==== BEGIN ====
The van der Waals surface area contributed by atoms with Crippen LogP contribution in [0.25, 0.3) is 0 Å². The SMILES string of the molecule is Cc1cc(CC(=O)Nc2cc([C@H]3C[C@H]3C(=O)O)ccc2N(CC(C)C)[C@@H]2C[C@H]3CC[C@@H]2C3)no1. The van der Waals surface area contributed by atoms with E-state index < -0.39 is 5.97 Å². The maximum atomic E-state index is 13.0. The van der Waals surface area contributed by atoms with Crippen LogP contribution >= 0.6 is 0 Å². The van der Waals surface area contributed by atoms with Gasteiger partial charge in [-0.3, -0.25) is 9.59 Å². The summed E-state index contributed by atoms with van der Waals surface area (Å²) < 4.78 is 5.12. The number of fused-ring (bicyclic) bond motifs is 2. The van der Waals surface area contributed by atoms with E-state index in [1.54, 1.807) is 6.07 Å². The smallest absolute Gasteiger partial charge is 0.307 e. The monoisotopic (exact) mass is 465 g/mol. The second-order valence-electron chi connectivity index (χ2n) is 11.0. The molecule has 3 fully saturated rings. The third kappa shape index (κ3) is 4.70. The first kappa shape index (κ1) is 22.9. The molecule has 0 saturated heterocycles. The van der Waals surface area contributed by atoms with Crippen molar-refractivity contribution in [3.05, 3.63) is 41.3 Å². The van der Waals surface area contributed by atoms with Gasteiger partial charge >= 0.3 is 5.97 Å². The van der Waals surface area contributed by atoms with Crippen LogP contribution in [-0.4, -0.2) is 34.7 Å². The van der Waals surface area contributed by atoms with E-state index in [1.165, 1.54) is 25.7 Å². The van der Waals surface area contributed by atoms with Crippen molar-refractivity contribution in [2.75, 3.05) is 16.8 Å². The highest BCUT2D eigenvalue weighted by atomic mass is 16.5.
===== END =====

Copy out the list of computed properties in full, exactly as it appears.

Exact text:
The van der Waals surface area contributed by atoms with Crippen LogP contribution in [0.25, 0.3) is 0 Å². The SMILES string of the molecule is Cc1cc(CC(=O)Nc2cc([C@H]3C[C@H]3C(=O)O)ccc2N(CC(C)C)[C@@H]2C[C@H]3CC[C@@H]2C3)no1. The van der Waals surface area contributed by atoms with E-state index < -0.39 is 5.97 Å². The maximum atomic E-state index is 13.0. The van der Waals surface area contributed by atoms with Crippen LogP contribution >= 0.6 is 0 Å². The van der Waals surface area contributed by atoms with Gasteiger partial charge in [-0.3, -0.25) is 9.59 Å². The summed E-state index contributed by atoms with van der Waals surface area (Å²) < 4.78 is 5.12. The number of fused-ring (bicyclic) bond motifs is 2. The van der Waals surface area contributed by atoms with E-state index in [1.54, 1.807) is 6.07 Å². The smallest absolute Gasteiger partial charge is 0.307 e. The monoisotopic (exact) mass is 465 g/mol. The second-order valence-electron chi connectivity index (χ2n) is 11.0. The molecule has 3 fully saturated rings. The third kappa shape index (κ3) is 4.70. The first kappa shape index (κ1) is 22.9. The molecule has 0 saturated heterocycles. The van der Waals surface area contributed by atoms with Crippen molar-refractivity contribution in [3.05, 3.63) is 41.3 Å². The van der Waals surface area contributed by atoms with Gasteiger partial charge >= 0.3 is 5.97 Å². The van der Waals surface area contributed by atoms with Crippen LogP contribution in [-0.4, -0.2) is 34.7 Å². The van der Waals surface area contributed by atoms with E-state index in [1.165, 1.54) is 25.7 Å². The van der Waals surface area contributed by atoms with Crippen molar-refractivity contribution in [2.75, 3.05) is 16.8 Å². The highest BCUT2D eigenvalue weighted by atomic mass is 16.5.